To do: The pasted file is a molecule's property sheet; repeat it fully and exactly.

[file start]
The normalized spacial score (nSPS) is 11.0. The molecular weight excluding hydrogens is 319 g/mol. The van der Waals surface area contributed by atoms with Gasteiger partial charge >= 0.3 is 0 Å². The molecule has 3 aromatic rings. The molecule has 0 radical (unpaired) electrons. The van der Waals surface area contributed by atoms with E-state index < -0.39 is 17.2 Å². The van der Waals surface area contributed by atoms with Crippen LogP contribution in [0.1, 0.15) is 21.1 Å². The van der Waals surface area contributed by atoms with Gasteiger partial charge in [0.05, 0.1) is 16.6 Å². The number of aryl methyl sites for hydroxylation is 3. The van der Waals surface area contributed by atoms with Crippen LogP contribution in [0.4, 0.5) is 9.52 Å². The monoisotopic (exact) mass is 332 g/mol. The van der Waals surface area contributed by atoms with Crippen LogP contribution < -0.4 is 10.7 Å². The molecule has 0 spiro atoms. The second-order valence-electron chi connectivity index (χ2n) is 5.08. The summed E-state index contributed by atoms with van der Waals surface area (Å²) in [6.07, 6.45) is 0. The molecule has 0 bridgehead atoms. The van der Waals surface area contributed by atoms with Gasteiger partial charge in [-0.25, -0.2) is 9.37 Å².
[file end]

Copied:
The normalized spacial score (nSPS) is 11.0. The molecular weight excluding hydrogens is 319 g/mol. The van der Waals surface area contributed by atoms with Gasteiger partial charge >= 0.3 is 0 Å². The molecule has 3 aromatic rings. The molecule has 0 radical (unpaired) electrons. The van der Waals surface area contributed by atoms with E-state index < -0.39 is 17.2 Å². The van der Waals surface area contributed by atoms with Crippen LogP contribution in [0.1, 0.15) is 21.1 Å². The van der Waals surface area contributed by atoms with Gasteiger partial charge in [0.05, 0.1) is 16.6 Å². The number of aryl methyl sites for hydroxylation is 3. The van der Waals surface area contributed by atoms with Crippen LogP contribution in [0.4, 0.5) is 9.52 Å². The monoisotopic (exact) mass is 332 g/mol. The van der Waals surface area contributed by atoms with Crippen LogP contribution < -0.4 is 10.7 Å². The molecule has 0 spiro atoms. The second-order valence-electron chi connectivity index (χ2n) is 5.08. The summed E-state index contributed by atoms with van der Waals surface area (Å²) in [6.07, 6.45) is 0. The molecule has 0 bridgehead atoms. The van der Waals surface area contributed by atoms with Gasteiger partial charge in [-0.25, -0.2) is 9.37 Å².